White Gardens
01-21-2009, 07:18 PM
If it is not spread immediately after chipping, RCW can be windrowed. If the pile is too high or too dense, it can induce anaerobic conditions, which are very harmful after a few weeks. After three months of storage, RCW is seen more as compost and can make an excellent organic amendment but its chemical constituents and its impact on the biology of the sol is different from freshly made RCW.

RCW can be used as mulch or, better, on the soil surface. In this way, RCW is slow to evolve and does not play the same role. It serves as a mechanical barrier to drying and as a shield against UV rays which are lethal for the life beneath. It is an ecological niche for forest insects and other biotas while preventing weed sprouting and aggressively. It is possible that the long-term effect will be similar to that of surface disking. Certain farmers prefer the mulching method because it does not interfere with the life of the soil.

I read it.

That is why I was referring to turning the pile in order to get the aerobic process going again before you use it. Stack a mulch pile too high, wide, or never turn it and you have an anaerobic breakdown that you don't want.

I have used leftover and removed hardwood in my garden and have had no problems with it. Everything out of my garden tastes great and I rarely use Fertilizer or Chemical. (I do a little)

You'll definitively will make headway with everything you've done to it so far.

What kind of soil was in the garden to begin with ? Is it you're ambition to make the garden chemical free and back to a native state?

Barefoot James
01-21-2009, 07:36 PM
If you read and reread this article you will find this is probably the answer to soil transformation. The most fertile soils came from old growth OAK forests.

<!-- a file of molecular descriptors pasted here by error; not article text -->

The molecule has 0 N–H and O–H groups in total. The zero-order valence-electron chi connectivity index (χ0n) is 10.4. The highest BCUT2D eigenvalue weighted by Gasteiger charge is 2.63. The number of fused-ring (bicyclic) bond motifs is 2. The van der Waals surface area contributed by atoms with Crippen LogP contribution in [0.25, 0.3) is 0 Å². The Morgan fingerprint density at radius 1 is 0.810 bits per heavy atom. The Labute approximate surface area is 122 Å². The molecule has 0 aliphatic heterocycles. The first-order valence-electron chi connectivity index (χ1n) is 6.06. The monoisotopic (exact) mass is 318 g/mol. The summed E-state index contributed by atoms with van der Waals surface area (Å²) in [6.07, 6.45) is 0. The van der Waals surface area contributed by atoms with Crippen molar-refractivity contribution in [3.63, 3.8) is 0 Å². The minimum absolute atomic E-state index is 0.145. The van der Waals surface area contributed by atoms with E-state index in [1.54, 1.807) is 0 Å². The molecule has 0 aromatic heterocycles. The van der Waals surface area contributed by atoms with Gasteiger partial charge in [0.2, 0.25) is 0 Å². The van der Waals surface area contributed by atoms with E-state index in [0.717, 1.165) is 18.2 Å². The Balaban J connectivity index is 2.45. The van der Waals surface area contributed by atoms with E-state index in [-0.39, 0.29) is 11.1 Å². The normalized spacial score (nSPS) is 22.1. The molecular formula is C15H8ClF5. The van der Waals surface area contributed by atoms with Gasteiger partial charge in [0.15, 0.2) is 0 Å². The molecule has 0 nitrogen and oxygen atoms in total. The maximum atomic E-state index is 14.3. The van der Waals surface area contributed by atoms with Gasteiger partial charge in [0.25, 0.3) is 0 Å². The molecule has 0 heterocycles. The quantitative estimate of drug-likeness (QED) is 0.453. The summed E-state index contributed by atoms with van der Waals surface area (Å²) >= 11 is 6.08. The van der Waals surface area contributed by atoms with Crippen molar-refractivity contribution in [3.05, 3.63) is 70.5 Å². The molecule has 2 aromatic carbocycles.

This all has nothing to do with the bark or trunk of big trees but the new growth that is less than 2.75 inches - this wood contains all the good stuff. Grind it down and incorporate it into the top inch (5cm's) of soil - disc it in and you will have a major component of creating REAL humus - you still may need to inoculate mycorrhizae to get the glomalin going. Basically Myco/glomalin + RWC (Ramial Wood Chips) = Humus or really good living topsoil.

We really need to start looking at forests not as timber but as gardens that each fall (after leaf drop) could be harvested - not the whole tree just the new growth (2.75 inch branches and under) - ground up and disked in.

Oaks are the best from my studies and the feed back - other good ones are sugar maples and beech. Evergreens are bad sources.

I for sure am looking into this big time. This is also a solution to farming on large scales as fields would need to get 1 inch of RWC every 4 to 5 years - very doable with the right tools and forest access.

Barefoot James
01-21-2009, 07:47 PM
White Gardens - reread it. This has nothing to do with composting it first. You have to get the fresh RCW into the soil and let the natural biology (microbes) in the soil do their thing - they will compost it for you and they will use air. This is key to RCW. Some of the most fertile crumbley soil you will find is where some tree companies empty out their chippers (storage areas).

White Gardens
01-21-2009, 09:00 PM
White Gardens - reread it. This has nothing to do with composting it first. You have to get the fresh RCW into the soil and let the natural biology (microbes) in the soil do their thing - they will compost it for you and they will use air. This is key to RCW. Some of the most fertile crumbley soil you will find is where some tree companies empty out their chippers (storage areas).